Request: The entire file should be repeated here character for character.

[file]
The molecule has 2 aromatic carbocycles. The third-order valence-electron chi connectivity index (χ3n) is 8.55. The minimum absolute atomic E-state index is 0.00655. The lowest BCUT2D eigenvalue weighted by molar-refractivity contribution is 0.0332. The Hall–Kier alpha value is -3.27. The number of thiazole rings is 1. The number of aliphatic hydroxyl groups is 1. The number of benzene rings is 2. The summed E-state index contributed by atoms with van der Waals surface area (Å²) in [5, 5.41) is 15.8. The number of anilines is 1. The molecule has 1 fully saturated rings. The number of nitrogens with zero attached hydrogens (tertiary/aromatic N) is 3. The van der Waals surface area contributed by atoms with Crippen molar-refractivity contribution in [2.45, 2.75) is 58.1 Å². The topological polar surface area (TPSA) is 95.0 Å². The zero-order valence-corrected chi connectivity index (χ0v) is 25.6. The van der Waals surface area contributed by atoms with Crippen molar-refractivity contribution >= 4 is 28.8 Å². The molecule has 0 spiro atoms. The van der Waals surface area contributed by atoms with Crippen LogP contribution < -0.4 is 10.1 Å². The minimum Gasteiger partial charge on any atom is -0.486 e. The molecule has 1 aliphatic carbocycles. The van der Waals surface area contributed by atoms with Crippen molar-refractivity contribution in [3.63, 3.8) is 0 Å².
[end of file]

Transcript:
The molecule has 2 aromatic carbocycles. The third-order valence-electron chi connectivity index (χ3n) is 8.55. The minimum absolute atomic E-state index is 0.00655. The lowest BCUT2D eigenvalue weighted by molar-refractivity contribution is 0.0332. The Hall–Kier alpha value is -3.27. The number of thiazole rings is 1. The number of aliphatic hydroxyl groups is 1. The number of benzene rings is 2. The summed E-state index contributed by atoms with van der Waals surface area (Å²) in [5, 5.41) is 15.8. The number of anilines is 1. The molecule has 1 fully saturated rings. The number of nitrogens with zero attached hydrogens (tertiary/aromatic N) is 3. The van der Waals surface area contributed by atoms with Crippen molar-refractivity contribution in [2.45, 2.75) is 58.1 Å². The topological polar surface area (TPSA) is 95.0 Å². The zero-order valence-corrected chi connectivity index (χ0v) is 25.6. The van der Waals surface area contributed by atoms with Crippen molar-refractivity contribution >= 4 is 28.8 Å². The molecule has 0 spiro atoms. The van der Waals surface area contributed by atoms with Crippen LogP contribution < -0.4 is 10.1 Å². The minimum Gasteiger partial charge on any atom is -0.486 e. The molecule has 1 aliphatic carbocycles. The van der Waals surface area contributed by atoms with Crippen molar-refractivity contribution in [3.63, 3.8) is 0 Å².